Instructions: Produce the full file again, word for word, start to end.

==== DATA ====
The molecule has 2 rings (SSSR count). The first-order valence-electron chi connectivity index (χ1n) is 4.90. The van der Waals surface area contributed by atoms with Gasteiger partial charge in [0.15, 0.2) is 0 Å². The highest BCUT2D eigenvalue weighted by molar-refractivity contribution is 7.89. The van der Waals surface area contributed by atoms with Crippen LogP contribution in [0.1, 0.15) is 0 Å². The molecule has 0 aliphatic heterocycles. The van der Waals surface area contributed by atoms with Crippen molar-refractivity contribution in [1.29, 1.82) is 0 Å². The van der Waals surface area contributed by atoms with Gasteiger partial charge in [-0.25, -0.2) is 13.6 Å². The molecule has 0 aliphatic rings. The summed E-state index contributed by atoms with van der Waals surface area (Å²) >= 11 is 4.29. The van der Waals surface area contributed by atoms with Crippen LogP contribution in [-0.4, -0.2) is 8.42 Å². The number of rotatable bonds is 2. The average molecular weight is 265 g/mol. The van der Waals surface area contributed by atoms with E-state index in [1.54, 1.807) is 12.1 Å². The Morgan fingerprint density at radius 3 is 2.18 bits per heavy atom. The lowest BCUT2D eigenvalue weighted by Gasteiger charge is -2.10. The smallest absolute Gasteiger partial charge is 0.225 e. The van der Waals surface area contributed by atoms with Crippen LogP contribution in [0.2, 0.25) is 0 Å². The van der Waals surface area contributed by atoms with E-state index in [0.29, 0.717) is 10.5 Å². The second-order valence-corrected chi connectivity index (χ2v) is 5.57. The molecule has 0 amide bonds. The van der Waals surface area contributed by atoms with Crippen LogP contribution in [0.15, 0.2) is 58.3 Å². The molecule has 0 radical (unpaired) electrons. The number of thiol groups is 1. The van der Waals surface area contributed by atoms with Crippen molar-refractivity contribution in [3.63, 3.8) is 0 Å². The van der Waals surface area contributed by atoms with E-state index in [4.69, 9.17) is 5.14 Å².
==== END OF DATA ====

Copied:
The molecule has 2 rings (SSSR count). The first-order valence-electron chi connectivity index (χ1n) is 4.90. The van der Waals surface area contributed by atoms with Gasteiger partial charge in [0.15, 0.2) is 0 Å². The highest BCUT2D eigenvalue weighted by molar-refractivity contribution is 7.89. The van der Waals surface area contributed by atoms with Crippen LogP contribution in [0.1, 0.15) is 0 Å². The molecule has 0 aliphatic heterocycles. The van der Waals surface area contributed by atoms with Crippen molar-refractivity contribution in [1.29, 1.82) is 0 Å². The van der Waals surface area contributed by atoms with Gasteiger partial charge in [-0.25, -0.2) is 13.6 Å². The molecule has 0 aliphatic rings. The summed E-state index contributed by atoms with van der Waals surface area (Å²) >= 11 is 4.29. The van der Waals surface area contributed by atoms with Crippen LogP contribution in [-0.4, -0.2) is 8.42 Å². The number of rotatable bonds is 2. The average molecular weight is 265 g/mol. The van der Waals surface area contributed by atoms with E-state index in [1.54, 1.807) is 12.1 Å². The Morgan fingerprint density at radius 3 is 2.18 bits per heavy atom. The lowest BCUT2D eigenvalue weighted by Gasteiger charge is -2.10. The smallest absolute Gasteiger partial charge is 0.225 e. The van der Waals surface area contributed by atoms with Crippen LogP contribution in [0.2, 0.25) is 0 Å². The van der Waals surface area contributed by atoms with E-state index in [0.29, 0.717) is 10.5 Å². The second-order valence-corrected chi connectivity index (χ2v) is 5.57. The molecule has 0 amide bonds. The van der Waals surface area contributed by atoms with Crippen LogP contribution in [0.15, 0.2) is 58.3 Å². The molecule has 0 radical (unpaired) electrons. The number of thiol groups is 1. The van der Waals surface area contributed by atoms with Crippen molar-refractivity contribution in [3.63, 3.8) is 0 Å². The van der Waals surface area contributed by atoms with E-state index in [4.69, 9.17) is 5.14 Å².